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Brad Kalbfeld April 5, 2011

Posted by acusumano in : Assignments , add a comment

In today’s class, we heard from Brad Kalbfeld, who among other things, is the editor of the “Associated Press Broadcast News Handbook.” Kalbfeld brought us on a journey across the decades, showcasing his early reporting equipment (namely, a typewriter) and leading into how the advent of the iPhone has become a universal journalism tool.

Through the use of flowcharts that display the differences between the modern era of news versus the way it was in the past, Kalbfeld argued that nowadays, the audience has more power than ever in dictating what news they read and watch. There used to be a limited amount of choices–three channels, two newspapers in most markets–but now the audience is overwhelmed with options.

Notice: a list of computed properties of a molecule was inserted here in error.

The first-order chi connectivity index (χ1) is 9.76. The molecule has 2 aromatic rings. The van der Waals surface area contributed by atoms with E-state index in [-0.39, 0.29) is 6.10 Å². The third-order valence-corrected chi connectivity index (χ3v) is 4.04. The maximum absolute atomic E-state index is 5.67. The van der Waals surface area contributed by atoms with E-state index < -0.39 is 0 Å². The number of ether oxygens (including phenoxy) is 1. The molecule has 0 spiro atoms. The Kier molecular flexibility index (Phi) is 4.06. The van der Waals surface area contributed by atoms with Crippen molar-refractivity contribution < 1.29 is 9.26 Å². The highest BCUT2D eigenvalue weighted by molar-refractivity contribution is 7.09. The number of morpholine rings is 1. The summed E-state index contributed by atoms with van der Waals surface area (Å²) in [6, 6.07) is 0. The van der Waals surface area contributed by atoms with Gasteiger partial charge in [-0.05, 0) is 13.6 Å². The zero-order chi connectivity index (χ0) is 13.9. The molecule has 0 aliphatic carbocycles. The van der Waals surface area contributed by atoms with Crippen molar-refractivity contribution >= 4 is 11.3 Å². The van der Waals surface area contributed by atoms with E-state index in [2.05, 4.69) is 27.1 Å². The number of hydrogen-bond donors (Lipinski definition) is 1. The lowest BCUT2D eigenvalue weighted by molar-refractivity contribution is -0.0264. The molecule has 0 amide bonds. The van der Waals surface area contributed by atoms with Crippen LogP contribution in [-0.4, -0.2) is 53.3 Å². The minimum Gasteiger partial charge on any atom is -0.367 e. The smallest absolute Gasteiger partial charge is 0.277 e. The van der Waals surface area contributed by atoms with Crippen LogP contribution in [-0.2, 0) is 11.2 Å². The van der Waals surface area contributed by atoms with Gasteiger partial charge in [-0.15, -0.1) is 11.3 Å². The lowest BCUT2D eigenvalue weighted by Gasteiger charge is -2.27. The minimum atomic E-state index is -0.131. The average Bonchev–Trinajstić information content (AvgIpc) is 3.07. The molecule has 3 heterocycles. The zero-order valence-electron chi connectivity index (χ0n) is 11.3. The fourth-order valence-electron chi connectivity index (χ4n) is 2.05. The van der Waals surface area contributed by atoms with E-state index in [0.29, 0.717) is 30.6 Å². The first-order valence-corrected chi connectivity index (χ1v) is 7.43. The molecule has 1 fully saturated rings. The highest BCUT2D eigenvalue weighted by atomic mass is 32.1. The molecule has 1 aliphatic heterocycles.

Of course, there are pros and cons to that. There is less of a duty to be balanced because there are niche (and mainstream) publications that appeal to every sort of political/religious/ethnic population. Amateur journalists also don’t have the same skills or background that should, in theory, lead to quality and ethical reporting.

Kalbfeld suggests readers look at the “About Us” page to learn about the attitudes and biases of particular journalists. News is now a brand, and some viewers consume it based on factors that other than what would best serve them (the attractive anchor, the political attitude, even the style or format of the page). News is at its best when it interacts with the audience, rather than being a one-way street as it used to be: ignoring the audience is a good way to see it flock to somewhere else.

I thought Kalbfeld was an especially interesting guest because he’s been around in journalism for so long and has first-hand experience in vastly different circumstances of news filtering. It was a really excellent presentation.